• Title/Caption: The Large Bronze Buddha, Kamakura, Japan
  • Year: 1907
  • Photographer: Enami Nobukuni 江南信國 (1859-1929)
  • Publisher: Griffith & Griffith
  • Medium: sliver gelatin print; mounted on curved slate-colored card
  • Dimensions: 7 in X 3.5 in

Of the views acquired by Griffith & Griffith, Enami’s treatment of the Daibutsu is among the most stunning. While many collectors consider the images of Herbert George Ponting (1870-1935) to be the pinnacle of Japanese stereophotography (Enami is often considered a close second), it is clear that Ponting took his cues in photographing the Daibutsu from Enami’s masterclass in layering and composition. It appears that most of Griffith’s Enami stock was originally photographed between 1895 and 1900, thus making this image, with the possible exception of Strohmeyer’s 1896 work, among oldest of the major publishers’ views of the Daibutsu [EDIT: It appears this image was taken after 1903]. Yet it also remains the most unique and sophisticated.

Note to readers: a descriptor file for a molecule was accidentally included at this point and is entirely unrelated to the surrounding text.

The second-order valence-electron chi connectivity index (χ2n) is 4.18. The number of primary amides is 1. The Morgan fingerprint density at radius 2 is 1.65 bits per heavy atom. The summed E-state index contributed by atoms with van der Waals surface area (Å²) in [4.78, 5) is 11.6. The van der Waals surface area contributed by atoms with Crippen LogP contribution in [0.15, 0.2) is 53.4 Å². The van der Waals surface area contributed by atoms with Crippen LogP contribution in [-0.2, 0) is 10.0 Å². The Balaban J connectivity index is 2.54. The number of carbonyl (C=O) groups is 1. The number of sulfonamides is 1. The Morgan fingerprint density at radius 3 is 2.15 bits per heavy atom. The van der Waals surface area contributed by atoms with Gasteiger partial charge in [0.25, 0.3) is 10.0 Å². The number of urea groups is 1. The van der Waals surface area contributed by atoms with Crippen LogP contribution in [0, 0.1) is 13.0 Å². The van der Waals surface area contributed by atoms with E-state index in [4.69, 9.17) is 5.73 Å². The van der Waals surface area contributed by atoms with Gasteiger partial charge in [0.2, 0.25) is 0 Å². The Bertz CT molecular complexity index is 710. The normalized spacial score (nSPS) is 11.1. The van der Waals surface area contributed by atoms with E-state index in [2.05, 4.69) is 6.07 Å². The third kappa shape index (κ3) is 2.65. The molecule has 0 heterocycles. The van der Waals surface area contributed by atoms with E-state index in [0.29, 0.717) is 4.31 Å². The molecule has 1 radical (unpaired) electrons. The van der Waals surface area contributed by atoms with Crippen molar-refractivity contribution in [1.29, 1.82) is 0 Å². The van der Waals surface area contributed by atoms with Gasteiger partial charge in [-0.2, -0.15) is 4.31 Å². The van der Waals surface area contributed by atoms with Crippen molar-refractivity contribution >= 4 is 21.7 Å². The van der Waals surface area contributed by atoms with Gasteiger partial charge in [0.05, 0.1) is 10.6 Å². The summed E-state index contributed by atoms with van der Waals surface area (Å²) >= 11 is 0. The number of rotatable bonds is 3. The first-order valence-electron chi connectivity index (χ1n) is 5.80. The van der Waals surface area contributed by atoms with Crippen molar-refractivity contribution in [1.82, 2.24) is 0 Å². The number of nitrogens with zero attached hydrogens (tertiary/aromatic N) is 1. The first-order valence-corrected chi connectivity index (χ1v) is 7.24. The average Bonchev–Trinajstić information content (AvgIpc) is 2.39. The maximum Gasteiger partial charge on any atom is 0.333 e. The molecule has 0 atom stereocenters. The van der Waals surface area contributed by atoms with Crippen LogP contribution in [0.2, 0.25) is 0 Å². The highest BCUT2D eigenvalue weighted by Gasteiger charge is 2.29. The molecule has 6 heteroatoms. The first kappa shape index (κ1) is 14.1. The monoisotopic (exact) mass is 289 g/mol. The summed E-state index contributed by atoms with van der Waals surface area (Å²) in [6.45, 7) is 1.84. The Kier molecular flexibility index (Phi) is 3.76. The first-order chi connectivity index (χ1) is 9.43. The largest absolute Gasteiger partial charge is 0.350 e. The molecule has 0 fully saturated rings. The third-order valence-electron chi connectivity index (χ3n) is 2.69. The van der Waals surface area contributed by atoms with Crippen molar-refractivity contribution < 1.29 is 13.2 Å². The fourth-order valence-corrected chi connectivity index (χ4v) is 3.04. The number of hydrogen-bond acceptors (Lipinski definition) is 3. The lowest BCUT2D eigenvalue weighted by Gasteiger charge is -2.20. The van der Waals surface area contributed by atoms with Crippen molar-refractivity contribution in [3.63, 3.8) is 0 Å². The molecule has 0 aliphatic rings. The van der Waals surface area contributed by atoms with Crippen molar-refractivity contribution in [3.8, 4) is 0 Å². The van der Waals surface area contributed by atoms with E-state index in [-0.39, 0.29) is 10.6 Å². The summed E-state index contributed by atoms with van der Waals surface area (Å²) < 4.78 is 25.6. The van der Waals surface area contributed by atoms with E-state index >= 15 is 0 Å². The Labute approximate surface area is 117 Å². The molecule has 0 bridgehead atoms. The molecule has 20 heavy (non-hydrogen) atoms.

Setting his camera on the first landing, the furthest from the statue, Enami is able to visually narrate a story unlike his Western contemporaries. The viewer enters the image through the Japanese man at the lower right, who is photographed mid-stride ascending a small flight of steps. Due to the positioning of his head, the viewer presumes his gaze is directed at the woman and two small children down the pathway in front of him. The two children gaze back at him, creating a strong sense that we are observing a family about to reunite. Alone, this visual narrative is strikingly different from the images produced by Western photographers, who tend to highlight the pious religiosity of the Japanese people or the aesthetic qualities of the Daibutsu. Here the Kamakura statue is simply the location where the family gathers, presumably to pray and ask for blessings. There is no overt signaling of awe-struck piousness or odd bodily positioning rendering the scene unnatural. Furthermore, by placing the dwarf palm in the foreground with the man, partly obscuring the view of the Daibutsu, we are afforded a sense of entering a liminal space, within which we find family, safety, and serenity. There is a technical reason for incorporating these foreground elements as well, they would provide a greater illusion of depth when observed through a stereographic viewer.